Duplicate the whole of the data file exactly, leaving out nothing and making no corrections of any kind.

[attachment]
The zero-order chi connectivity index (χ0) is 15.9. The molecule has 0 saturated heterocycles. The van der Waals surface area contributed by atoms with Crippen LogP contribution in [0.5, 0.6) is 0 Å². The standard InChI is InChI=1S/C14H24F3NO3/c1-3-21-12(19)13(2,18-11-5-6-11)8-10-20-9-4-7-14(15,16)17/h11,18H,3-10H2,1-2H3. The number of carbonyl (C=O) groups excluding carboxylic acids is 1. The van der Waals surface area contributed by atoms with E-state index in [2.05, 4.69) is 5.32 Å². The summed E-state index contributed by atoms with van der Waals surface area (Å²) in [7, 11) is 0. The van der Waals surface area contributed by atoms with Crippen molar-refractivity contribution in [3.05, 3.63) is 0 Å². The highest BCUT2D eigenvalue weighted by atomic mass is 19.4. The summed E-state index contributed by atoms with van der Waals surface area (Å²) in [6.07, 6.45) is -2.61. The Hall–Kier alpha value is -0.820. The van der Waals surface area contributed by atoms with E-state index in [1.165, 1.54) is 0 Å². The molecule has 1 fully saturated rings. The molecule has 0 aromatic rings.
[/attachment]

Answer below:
The zero-order chi connectivity index (χ0) is 15.9. The molecule has 0 saturated heterocycles. The van der Waals surface area contributed by atoms with Crippen LogP contribution in [0.5, 0.6) is 0 Å². The standard InChI is InChI=1S/C14H24F3NO3/c1-3-21-12(19)13(2,18-11-5-6-11)8-10-20-9-4-7-14(15,16)17/h11,18H,3-10H2,1-2H3. The number of carbonyl (C=O) groups excluding carboxylic acids is 1. The van der Waals surface area contributed by atoms with E-state index in [2.05, 4.69) is 5.32 Å². The summed E-state index contributed by atoms with van der Waals surface area (Å²) in [7, 11) is 0. The van der Waals surface area contributed by atoms with Crippen molar-refractivity contribution in [3.05, 3.63) is 0 Å². The highest BCUT2D eigenvalue weighted by atomic mass is 19.4. The summed E-state index contributed by atoms with van der Waals surface area (Å²) in [6.07, 6.45) is -2.61. The Hall–Kier alpha value is -0.820. The van der Waals surface area contributed by atoms with E-state index in [1.165, 1.54) is 0 Å². The molecule has 1 fully saturated rings. The molecule has 0 aromatic rings.